“Dabbling in the occult is dangerous… but I want my readers to begin (if they don’t already) to communicate with Wiccans respectfully, viewing them not as blood-drinking evil monsters (which they aren’t), but as real human beings who need additional enlightenment,” he said.
As WND reported earlier, the Vatican’s top exorcist has condemned the series as leading children to the devil.
Rev. Gabriele Amorth said: “You start off with Harry Potter, who comes across as a likeable wizard, but you end up with the devil. There is no doubt that the signature of the Prince of Darkness is clearly within these books.”
Filmmaker and occult expert Caryl Matrisciana tells WND about her documentary covering Harry Potter’s influence on children.
Her DVD, “Harry Potter: Witchcraft Repackaged,” details numerous similarities between the spells and magic used by Harry Potter and those used in the witchcraft of the Wiccan religion. Such striking similarity, said Matrisciana, is evidence that the author, J.K. Rowling, has meticulously researched Wicca and included its tenets in her children’s books.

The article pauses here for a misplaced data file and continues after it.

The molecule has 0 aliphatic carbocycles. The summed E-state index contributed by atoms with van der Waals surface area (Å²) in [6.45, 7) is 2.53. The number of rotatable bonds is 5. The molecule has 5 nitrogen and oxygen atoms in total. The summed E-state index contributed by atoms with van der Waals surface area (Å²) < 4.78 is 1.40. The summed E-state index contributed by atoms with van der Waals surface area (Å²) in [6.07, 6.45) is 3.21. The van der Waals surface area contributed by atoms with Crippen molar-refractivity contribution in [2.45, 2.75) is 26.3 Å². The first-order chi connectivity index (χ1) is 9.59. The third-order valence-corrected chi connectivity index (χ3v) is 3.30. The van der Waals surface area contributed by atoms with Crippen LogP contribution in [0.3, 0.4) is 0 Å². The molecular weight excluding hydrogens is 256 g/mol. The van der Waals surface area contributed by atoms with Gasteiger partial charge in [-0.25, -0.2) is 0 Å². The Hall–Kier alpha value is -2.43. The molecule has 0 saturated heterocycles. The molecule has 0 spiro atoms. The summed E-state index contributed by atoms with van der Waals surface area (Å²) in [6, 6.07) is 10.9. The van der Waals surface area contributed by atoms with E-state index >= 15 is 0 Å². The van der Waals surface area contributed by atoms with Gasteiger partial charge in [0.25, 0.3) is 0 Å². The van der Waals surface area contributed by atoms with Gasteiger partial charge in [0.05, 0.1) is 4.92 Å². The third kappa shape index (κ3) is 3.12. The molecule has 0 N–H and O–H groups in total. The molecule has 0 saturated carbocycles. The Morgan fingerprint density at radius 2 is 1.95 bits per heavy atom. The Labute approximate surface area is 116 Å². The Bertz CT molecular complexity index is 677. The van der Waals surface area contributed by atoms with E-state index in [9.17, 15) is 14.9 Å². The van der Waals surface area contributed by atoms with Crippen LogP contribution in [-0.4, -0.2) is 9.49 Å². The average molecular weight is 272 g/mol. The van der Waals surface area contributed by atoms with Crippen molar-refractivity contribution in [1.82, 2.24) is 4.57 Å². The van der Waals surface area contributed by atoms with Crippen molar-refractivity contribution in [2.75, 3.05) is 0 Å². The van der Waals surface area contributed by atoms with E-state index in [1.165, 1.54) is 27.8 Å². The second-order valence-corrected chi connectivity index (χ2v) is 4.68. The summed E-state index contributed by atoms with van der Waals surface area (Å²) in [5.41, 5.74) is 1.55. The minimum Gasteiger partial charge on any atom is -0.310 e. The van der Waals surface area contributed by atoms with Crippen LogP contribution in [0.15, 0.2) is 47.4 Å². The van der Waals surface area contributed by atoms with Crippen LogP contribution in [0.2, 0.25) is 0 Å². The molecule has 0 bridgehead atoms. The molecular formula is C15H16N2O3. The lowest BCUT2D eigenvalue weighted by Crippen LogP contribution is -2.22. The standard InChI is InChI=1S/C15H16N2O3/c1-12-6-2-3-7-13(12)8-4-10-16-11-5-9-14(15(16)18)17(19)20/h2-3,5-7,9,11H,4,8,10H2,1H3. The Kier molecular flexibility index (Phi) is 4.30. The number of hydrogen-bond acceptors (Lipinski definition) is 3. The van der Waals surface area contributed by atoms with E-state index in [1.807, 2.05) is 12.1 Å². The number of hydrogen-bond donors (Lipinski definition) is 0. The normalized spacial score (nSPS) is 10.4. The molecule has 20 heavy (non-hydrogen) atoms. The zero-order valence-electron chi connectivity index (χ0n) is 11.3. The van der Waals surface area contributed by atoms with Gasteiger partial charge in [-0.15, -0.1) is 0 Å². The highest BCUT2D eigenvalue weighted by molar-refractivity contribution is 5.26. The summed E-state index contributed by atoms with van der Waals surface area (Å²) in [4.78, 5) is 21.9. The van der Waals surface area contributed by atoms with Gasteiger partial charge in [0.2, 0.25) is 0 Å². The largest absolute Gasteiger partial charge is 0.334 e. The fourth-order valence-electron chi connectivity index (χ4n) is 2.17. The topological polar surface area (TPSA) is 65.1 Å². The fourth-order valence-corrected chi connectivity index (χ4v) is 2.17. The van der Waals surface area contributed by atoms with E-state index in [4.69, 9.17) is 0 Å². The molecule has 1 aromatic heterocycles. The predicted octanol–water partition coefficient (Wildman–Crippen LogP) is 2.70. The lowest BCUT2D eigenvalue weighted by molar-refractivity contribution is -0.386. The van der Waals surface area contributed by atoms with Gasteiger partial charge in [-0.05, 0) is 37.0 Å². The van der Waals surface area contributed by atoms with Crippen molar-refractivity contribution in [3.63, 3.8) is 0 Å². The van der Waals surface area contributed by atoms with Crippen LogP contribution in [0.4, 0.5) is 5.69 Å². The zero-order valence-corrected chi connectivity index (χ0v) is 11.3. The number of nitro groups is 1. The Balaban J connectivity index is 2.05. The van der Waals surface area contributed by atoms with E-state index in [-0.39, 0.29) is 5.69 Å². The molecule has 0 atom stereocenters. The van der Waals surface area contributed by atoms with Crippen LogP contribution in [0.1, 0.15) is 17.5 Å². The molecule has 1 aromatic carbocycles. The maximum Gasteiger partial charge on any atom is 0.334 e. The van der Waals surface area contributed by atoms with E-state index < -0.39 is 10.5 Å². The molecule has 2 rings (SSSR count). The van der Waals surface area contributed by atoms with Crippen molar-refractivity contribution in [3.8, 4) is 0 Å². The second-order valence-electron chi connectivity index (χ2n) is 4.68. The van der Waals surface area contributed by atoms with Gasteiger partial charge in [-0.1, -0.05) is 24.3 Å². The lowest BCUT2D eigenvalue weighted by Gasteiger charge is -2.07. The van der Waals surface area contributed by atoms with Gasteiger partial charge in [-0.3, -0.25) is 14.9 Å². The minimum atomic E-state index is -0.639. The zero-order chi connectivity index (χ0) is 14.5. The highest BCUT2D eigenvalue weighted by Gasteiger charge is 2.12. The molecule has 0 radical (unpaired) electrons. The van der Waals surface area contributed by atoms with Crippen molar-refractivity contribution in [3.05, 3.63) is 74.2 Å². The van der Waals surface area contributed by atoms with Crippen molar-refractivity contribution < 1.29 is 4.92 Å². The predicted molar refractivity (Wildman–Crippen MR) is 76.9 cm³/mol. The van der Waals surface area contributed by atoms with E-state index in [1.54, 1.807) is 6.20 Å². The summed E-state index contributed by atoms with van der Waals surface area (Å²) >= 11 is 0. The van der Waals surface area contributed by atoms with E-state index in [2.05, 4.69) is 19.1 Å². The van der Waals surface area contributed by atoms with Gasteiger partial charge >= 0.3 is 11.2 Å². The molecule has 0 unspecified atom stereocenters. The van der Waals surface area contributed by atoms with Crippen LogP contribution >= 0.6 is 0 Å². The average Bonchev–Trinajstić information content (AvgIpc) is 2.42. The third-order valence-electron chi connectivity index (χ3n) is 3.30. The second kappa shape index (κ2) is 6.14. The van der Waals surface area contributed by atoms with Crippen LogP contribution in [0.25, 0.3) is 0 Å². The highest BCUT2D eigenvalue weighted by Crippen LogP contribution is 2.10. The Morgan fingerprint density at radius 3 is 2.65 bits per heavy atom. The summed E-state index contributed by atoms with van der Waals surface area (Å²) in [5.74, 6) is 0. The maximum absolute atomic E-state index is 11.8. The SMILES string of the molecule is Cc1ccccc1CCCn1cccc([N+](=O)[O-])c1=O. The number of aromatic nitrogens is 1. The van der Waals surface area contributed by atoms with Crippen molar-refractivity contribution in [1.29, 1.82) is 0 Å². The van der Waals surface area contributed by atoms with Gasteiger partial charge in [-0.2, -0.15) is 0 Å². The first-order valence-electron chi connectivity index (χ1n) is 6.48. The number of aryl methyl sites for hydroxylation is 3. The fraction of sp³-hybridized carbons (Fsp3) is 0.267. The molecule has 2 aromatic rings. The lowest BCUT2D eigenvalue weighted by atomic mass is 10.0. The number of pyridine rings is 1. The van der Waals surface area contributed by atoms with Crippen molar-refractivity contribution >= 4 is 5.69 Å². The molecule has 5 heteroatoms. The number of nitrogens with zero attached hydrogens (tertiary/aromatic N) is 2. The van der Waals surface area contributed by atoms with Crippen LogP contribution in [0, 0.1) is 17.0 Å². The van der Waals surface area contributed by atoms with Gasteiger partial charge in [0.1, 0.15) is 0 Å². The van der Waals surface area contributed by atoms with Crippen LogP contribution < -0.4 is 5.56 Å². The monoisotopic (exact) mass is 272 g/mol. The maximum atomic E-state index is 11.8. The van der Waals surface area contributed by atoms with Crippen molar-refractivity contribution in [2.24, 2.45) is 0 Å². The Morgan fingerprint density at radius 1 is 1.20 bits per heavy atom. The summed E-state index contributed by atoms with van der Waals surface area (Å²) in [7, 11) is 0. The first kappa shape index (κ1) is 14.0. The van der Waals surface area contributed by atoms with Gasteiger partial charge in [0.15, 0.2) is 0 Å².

Some children who read the books, often more than once, may find themselves attracted to the magical world Harry lives in, she said. In attempting to create their own spells and charms, kids may turn to other books that teach witchcraft.
The “Witchcraft Repackaged” DVD explains how young readers today, more than any other time in history, have an abundance of occult resources easily available to them. It also shows how they can explain the series to family and friends.
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Jennifer Carden is an intern for WND